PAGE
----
Dwayne Haskins hadn’t had a game like this in a while. The kind that hearkened back to an ugly professional debut. The type that prompted coach Ron Rivera to assure the 23-year-old he would still be the starter in the weeks to come.
Still, there was no sugarcoating the Washington quarterback’s performance on Sunday: He was bad. Really bad.
Haskins had four of his team’s five turnovers in Washington’s 34-20 loss to the Cleveland Browns at FirstEnergy Stadium. All four — three interceptions and one fumble — resulted in scores for Cleveland. All four gave the Browns great field position.
As a result, Washington fell to 1-2 on the season. Growing pains were to be expected, but Sunday’s loss was frustrating for Washington for a variety of reasons. Chase Young got hurt in the first half. So did Matt Ioannidis. The defense couldn’t contain Cleveland’s lethal running game with backs Nick Chubb and Kareem Hunt, giving up 158 rushing yards.
The main story, however, was Haskins. He finished with 224 yards on 21 of 37 passing. Haskins threw for two touchdowns, but they didn’t erase the turnovers. His third interception, in particular, was brutal, given that Cleveland had just taken a 24-20 lead in the fourth and Washington had a chance to answer. Instead, Chubb scored a 20-yard touchdown three plays later.
So much of this season boils down to whether Haskins can become Washington’s quarterback of the future. After three games, that question remains unanswered. But at some point, Haskins is going to have to start convincing people with his play on the field.
Rivera knows it — which is why he told the quarterback after the game that he was sticking by him.
“I’m going to take my lumps with Dwayne right now,” Rivera said. “As long as he continues to do things that show you he can make things happen, I’m going to support the young man. I’m not going to pull the plug on him just because something like this happens.”
Haskins appreciated the support, but understands he needs to play better.
“Coach Rivera and I are very close, but I don’t ever want to just to think, ‘Oh, I’m his guy. He believes in me,’” Haskins said. “That doesn’t matter if I’m not producing on the field.”
Haskins’ three interceptions were his most since his debut last season, when he was thrown into action in the middle of a September 2019 loss against the New York Giants. Against the Browns, each throw that resulted in a pick was a problem. One was too high. The other was too predictable. The last appeared to be a product of poor technique.
Haskins said he didn’t feel like the turnovers were the result of staring down his receivers — though the second interception certainly looked that way as linebacker Malcolm Smith completely jumped the pass intended for receiver Dontrelle Inman. Rather, Haskins said he tried to do “too much” on the throws.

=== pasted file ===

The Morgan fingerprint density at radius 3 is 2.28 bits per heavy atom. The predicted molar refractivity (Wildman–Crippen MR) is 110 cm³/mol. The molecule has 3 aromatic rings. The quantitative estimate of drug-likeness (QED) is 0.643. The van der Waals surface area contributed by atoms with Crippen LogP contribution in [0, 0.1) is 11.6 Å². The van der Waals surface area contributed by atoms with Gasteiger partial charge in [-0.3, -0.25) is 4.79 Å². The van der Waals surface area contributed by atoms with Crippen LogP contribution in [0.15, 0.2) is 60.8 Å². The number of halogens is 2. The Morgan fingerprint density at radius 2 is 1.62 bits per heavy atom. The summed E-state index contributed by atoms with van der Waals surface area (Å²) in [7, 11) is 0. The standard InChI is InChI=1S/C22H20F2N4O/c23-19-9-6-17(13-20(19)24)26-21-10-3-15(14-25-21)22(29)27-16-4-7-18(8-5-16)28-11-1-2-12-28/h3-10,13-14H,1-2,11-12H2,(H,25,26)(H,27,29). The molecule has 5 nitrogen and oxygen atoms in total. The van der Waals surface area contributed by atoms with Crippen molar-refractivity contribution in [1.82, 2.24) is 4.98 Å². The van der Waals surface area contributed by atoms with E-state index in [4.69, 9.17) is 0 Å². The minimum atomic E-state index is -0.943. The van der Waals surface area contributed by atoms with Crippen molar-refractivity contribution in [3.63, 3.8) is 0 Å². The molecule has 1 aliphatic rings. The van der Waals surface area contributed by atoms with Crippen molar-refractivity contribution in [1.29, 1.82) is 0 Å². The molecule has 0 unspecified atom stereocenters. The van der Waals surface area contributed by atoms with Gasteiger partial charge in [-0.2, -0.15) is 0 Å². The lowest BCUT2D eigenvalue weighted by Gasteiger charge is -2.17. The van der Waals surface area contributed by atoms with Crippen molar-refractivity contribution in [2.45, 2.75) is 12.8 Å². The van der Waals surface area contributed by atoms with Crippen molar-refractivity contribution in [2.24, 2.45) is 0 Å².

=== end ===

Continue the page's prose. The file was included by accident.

The mistakes, he said, came down to situational football. Haskins said he should have been more aware of when to take a sack or check it down to the running back. “Not make plays worse,” he said.
Now, the question becomes how Haskins will respond. The 2019 first-rounder overcame a poor stretch his rookie year to close the season out strong. Haskins, too, maintains he can deal with adversity.
Even in Sunday’s game, there were moments that showed Haskins was willing to fight back following his errors. Washington took a 20-17 lead with 2:20 left in the third after Haskins needled an 11-yard strike to Inman for the touchdown.
Haskins also had a much better start to the game, taking a 7-0 lead on another dime to Inman. Washington’s offense catered to Haskins strengths: He pushed the pace, made quick throws and spread the ball around.
“When the offense did come around and get us up, we didn’t make the plays that we needed to (in order) to keep the lead,” said cornerback Kendall Fuller, who made his season debut after missing the first two games with a knee injury.
Haskins faces an even more daunting challenge next week: the Baltimore Ravens. While Cleveland entered the afternoon as one of the league’s worst defenses, Baltimore is allowing just 305 yards per game — the third-best mark in the NFL. The Ravens have the type of defense that can make a young quarterback miserable. That doesn’t even take into account the league MVP, quarterback Lamar Jackson, on the other side.
Rivera, though, insisted he’ll allow Haskins to play through his struggles. He will not turn to backup Kyle Allen or veteran Alex Smith. Rivera said that he still views Haskins, in the 10th start of his career, essentially as a rookie.
“We’re going to live with the mistakes and he’s going to grow from those mistakes,” Rivera said. “The only way to find out if he can do it is keeping him on the football field.”
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